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Saturday, July 21, 2012

The Catherine Palace

A single photo cannot contain it all, but this is a decent try. The impact of Versailles, outside
Paris, on the palatial tastes of European royalty can hardly be overstated.

Even as you encounter the front gate
(here seen from the inside) you know you're
in for quite a spectacle.
When tourists like myself plop down excessive wads of cash to catch a glimpse of Russia today, the country likes to put its best foot forward. The Hermitage, which I wrote about a couple days ago (below) notwithstanding, Catherine the Great had some pretty great digs. Even if you've seen pictures and have a fair idea what to expect, the effect of "way too much" and "over the top" is eye-popping. If you like gold leaf, if you like amber (the semi-precious stone, not the hue), if you like Russian Rococo, the 18th century architecture, turquoise (the hue, not the stone), and decadent ostentation, you're gonna love the summer home of Russia's Empress Catherine II.
Posthumous coronation portrait
Catherine II, 1793, Stefano Torrelli,
Fortunately, the palace had wide doorways.

Catherine was born in 1729 and lived to the ripe old age (for the time) of 67. Actually her birth name was Sophie Friederike Auguste. Prussian by birth, she came to Russia through an arranged marriage to her second cousin, the soon-to-be-tsar, Peter III, assuming the name of Catherine. She was 16 at the time. With the death of Peter's mother, the Empress Elizabeth, daughter of Catherine I, in 1762, and the ascendancy of Peter III to the throne, his wife became the Empress Consort. Brutal politics and palace intrigue were hallmarks of the Romanov dynasty and the eccentric (and perhaps not too bright) Peter III played the game rather poorly. Within six months there was a palace coup. Catherine II forced her husband to abdicate and shortly thereafter, he found out just how cutthroat (literally) the game could be. Catherine, on the other hand, took to empressing quite  well. She ruled Russia with grace, charm, and most of all, enlightened intelligence for the next 34 years.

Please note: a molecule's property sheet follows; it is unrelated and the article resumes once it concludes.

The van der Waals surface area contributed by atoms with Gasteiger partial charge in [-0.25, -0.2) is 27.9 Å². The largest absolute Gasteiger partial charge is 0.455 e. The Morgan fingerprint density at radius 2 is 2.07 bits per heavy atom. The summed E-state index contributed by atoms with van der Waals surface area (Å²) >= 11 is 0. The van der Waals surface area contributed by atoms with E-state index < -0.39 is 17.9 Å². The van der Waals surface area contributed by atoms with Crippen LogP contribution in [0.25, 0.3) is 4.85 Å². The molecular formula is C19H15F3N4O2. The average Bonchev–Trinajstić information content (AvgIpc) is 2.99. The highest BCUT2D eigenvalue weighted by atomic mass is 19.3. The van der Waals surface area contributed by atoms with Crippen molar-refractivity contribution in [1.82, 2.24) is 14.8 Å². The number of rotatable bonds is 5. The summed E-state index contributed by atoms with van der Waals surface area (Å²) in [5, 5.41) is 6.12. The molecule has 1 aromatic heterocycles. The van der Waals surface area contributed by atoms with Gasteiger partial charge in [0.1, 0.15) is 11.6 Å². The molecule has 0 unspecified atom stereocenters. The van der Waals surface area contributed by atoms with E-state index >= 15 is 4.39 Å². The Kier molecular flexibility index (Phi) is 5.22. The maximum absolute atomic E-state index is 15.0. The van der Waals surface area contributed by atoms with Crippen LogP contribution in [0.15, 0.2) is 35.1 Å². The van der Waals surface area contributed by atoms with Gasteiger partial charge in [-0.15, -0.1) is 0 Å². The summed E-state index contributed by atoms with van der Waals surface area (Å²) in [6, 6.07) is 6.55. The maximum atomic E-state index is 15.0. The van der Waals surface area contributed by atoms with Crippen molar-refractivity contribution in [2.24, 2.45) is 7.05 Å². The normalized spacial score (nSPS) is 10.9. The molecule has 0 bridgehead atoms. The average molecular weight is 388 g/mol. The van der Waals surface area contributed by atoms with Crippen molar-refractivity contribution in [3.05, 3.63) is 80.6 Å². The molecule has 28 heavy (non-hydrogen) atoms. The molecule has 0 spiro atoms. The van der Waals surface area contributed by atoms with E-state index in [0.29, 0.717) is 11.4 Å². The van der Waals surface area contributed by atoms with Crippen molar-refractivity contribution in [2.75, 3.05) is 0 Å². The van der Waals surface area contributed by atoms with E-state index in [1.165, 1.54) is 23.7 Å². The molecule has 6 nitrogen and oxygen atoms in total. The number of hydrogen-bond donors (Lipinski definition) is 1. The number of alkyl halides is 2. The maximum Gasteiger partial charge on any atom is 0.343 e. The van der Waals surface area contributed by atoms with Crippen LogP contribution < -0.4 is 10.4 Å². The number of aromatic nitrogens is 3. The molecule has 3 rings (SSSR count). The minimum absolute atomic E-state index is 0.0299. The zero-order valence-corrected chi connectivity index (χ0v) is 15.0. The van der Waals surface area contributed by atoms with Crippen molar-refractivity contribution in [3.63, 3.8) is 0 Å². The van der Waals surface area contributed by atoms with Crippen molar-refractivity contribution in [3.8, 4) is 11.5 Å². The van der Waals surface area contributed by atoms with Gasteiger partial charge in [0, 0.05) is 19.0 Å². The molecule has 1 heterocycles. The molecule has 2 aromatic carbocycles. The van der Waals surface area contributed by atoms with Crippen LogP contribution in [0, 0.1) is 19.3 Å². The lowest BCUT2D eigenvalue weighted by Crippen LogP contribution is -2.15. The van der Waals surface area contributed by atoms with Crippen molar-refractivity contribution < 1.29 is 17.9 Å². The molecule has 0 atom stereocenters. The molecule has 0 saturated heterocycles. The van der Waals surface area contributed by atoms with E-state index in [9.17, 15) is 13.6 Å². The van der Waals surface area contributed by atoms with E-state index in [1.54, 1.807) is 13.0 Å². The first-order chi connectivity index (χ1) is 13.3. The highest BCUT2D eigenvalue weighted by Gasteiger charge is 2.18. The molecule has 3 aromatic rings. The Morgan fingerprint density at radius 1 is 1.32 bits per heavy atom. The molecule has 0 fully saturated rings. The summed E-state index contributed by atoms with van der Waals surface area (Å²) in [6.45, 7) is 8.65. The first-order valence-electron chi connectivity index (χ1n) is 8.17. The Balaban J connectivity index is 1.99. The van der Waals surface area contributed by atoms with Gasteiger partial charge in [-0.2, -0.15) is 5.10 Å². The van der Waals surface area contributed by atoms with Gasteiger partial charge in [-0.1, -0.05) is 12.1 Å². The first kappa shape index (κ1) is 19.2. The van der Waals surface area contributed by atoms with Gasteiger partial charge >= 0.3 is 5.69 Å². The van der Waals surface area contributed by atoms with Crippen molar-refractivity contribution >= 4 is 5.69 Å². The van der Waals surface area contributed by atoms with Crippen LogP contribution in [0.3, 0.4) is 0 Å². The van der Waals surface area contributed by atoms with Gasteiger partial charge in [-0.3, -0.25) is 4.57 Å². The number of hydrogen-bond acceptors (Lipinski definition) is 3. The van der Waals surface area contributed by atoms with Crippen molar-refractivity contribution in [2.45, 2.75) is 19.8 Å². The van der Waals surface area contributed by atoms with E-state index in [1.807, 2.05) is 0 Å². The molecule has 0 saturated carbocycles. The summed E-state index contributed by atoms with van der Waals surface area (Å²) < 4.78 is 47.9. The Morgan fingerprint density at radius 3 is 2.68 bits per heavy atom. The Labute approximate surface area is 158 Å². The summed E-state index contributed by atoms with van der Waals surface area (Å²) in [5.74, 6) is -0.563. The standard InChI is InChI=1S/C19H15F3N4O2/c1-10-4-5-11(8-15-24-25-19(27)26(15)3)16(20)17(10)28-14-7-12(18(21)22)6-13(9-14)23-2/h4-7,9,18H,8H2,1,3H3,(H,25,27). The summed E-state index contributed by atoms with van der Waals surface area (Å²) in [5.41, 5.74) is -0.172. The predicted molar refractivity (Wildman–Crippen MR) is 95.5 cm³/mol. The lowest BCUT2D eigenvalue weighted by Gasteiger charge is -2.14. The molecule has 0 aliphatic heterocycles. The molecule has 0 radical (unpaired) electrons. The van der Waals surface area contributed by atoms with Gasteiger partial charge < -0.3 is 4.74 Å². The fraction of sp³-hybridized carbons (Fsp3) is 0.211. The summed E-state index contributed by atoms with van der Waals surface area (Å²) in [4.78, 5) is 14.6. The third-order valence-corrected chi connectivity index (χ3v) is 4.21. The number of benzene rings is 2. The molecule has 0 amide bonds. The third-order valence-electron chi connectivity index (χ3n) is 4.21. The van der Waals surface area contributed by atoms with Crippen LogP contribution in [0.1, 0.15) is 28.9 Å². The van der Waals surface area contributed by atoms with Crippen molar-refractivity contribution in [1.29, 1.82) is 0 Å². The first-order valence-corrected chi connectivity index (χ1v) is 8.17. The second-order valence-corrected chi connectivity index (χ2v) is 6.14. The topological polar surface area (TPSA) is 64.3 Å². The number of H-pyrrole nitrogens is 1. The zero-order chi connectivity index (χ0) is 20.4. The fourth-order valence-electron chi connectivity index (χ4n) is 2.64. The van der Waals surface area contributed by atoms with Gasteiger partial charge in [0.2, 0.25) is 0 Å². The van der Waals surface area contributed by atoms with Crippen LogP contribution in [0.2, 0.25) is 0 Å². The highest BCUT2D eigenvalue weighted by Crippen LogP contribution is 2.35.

There are other such gold leaf interiors in royal palaces dotting Europe from the same
period, but Catherine's delight in its glittering glow is unmatched among the lot.
Catherine's Palace, located in the Saint Petersburg suburb of Puskin, is an architectural portrait of Catherine II as vivid as Torrelli's painted posthumous coronation extravaganza (above, right). Remodeling and rebuilding upon the efforts of her mother-in-law, Elizabeth, the palace has a decidedly feminine aura, unlike the older Peterhof Palace which seems more masculine. This is especially notable inside both structures. Though the Peterhof Palace is sometimes referred to as the "Russian Versailles," the architectural influence of French residential confection of Louis XIV is every bit as much evidenced in Catherine's version. Anything that didn't move was liable to receive a layer of gold leaf, an affectation Catherine seems to have acquired from Elizabeth.

The Amber Room, 1938,
before the Nazis absconded with it.
The palace, its lavish interiors, the well-ordered grounds, the fountains, the statuary, and the lovely shade of turquoise blue we see today is not that of Catherine II. It's all restoration. As with the Peterhof Palace, the Nazis, as they laid siege to Saint Petersburg (then Leningrad) during WW II were not kind to Catherine's creation. By the end of the war, both palaces were bombed out, burned out hulks. Some of their riches had been hidden, even buried on the palace grounds, but Hitler's hoard went out of their way to destroy that which they couldn't carry off. One example, the Amber Room, simply disappeared, never to be seen again. The Russians began restoration immediately after the war and have been working on the project ever since. The Amber Room today is a total, though fairly accurate, recreation.

The Russians have lavished millions upon million of rubles upon their restroration efforts, probably as much or more than that which Catherine expended. The results are undeniably impressive, and no doubt largely responsible for Saint Petersburg being the number one tourist attraction in all Russia. Yet, despite the importance of such opulent excess in Russian history and culture, and the millions of tourist euros and dollars these palaces and museums contribute to the Russian economy today, one has to wonder, with all the desperate privation bearing upon the Russian people in the years since the war,--why?
The grand staircase, 1945

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